Last Night's TV: 9/11: The Fireman's Story/Channel 4<br />Horizon/BBC2


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The Independent Culture

Turns out there has been something of a conspiracy regarding 9/11, though it's not one that's likely to satisfy the delusional, and it may indeed present something of a problem for one of their cherished narratives. I shouldn't really use the word "conspiracy", though, given the excitable nature of "truthers". It's really more in the nature of a circumspection about how much we've been shown of what was recorded on that day, and it was revealed (to my knowledge for the first time on television) in 9/11: the Fireman's Story. The programme itself was a pretty straightforward exercise in commemoration and reminiscence. But in a couple of respects, it pushed the boundaries. It included footage of people jumping from the towers and it also alluded to what the first responders encountered as they arrived. A single brief shot of what looked like bloody rags in the street was what you saw – an ambiguous clip that was then horribly focused by the memories of a fireman who'd driven one of the appliances on that day and had found himself trying to steer round body parts in the street. In the end, he'd been forced to give up. "Forgive me," he recalled saying, and then he just drove over them.

Even without that charnel-house detail, the fireman who responded to the attack on the towers knew they were facing an enormity. "It felt like it was raining people," said another contributor to the film. "I hear this whistle coming, just like a bomb," he said, recalling the moment that a falling body hit one of his colleagues, killing him instantly (he was the first fireman to die in the attacks). Others still live with what they saw on the ground, like the firefighter who found a man in a brown suit lying on the pavement in a pool eight foot wide: "Everything that had been inside him was outside him," he said, his face grey even in the retelling. And one assumes that all the cameramen who raced to the scene that day simply pointed their cameras elsewhere, or that decorum has always edited this stuff out.

9/11: the Fireman's Story was partly an exercise in heroic myth, consolidating the sense of how brave these men were, as they ran towards a fire they knew was far beyond their powers of control. But it also intriguingly explained the origin of the New York Fire Department's characteristic aggression. Where some other services contain fires, they tended to take them on (the likelihood of dying on the job was reportedly eight times higher than in the London Fire Brigade), a legacy of their beginnings in the gangs of New York, when fire crews were made up of local amateurs and would sometimes fight rival teams for the honour of putting out a blaze. A longstanding rivalry with the New York police (which also had its roots in those outlaw beginnings) had possibly aggravated the losses on that day too. Though a police helicopter issued several warnings about the state of the second tower to fall, the fire service were on a different radio network and didn't get them. What's more the intimacy of the fire service – in which fathers and sons and brothers worked alongside each other – made the losses all the more devastating. One of the contributors here, Chief Pfeiffer, has to live with the fact that he ordered his own brother up into the North Tower. He never saw him again.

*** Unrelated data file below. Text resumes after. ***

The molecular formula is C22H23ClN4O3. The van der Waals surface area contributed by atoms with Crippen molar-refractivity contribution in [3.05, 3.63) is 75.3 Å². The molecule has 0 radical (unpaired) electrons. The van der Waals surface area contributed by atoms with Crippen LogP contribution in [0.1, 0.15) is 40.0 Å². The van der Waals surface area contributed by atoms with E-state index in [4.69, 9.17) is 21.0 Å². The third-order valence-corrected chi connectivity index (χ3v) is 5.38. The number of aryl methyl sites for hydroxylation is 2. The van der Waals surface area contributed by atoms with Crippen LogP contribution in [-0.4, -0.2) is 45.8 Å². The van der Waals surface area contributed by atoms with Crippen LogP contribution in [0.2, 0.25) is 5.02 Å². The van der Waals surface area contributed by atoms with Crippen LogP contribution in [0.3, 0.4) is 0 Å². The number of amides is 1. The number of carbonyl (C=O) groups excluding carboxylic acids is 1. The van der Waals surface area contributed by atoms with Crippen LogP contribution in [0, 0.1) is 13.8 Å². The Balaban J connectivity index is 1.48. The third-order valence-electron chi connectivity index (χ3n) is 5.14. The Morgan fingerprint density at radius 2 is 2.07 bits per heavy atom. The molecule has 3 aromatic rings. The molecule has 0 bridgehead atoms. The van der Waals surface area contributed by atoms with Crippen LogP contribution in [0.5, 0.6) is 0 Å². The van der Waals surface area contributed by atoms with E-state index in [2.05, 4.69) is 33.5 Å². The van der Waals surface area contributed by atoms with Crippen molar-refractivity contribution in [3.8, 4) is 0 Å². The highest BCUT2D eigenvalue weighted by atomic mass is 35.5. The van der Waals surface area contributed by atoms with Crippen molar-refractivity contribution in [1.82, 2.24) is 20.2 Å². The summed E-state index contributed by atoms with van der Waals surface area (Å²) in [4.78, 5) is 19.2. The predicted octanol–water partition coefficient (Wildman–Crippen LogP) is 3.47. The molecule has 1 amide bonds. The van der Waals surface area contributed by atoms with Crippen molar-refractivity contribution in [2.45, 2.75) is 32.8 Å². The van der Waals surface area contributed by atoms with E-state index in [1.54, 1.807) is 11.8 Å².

It's become safe to watch Horizon again, or at least you can now be reasonably confident that it won't induce apoplexy if you have a low tolerance for spurious thrills and dumbing down. Last night's programme was about the Earth's core – a lot closer to us than the moon but certainly less accessible. Even the deepest laboratory in the world – somewhere in South Dakota – will only take a scientist 0.02 per cent of the distance to the centre, and beyond that things get unworkable. Fortunately, scientists have been quite ingenious in taking the planet's pulse by other means, principally seismic (Yay! We can show an explosion!) though another gratifyingly hazardous experiment involved filling a giant spherical kettle with molten sodium and whirling it round at very high speeds, to create a miniature model of the Earth's internal convection currents. The bullet points were these: there's a liquid core of incandescent iron at the centre of the Earth inside which is a solid core roughly the size of the moon, composed of giant metallic crystals. Oh, and it's entirely possible that the magnetic poles will flip around at some point in the next 10,000 years. Come to think of it, this was a bit more disaster movie than some recent episodes, but take it from me, it's got a lot better.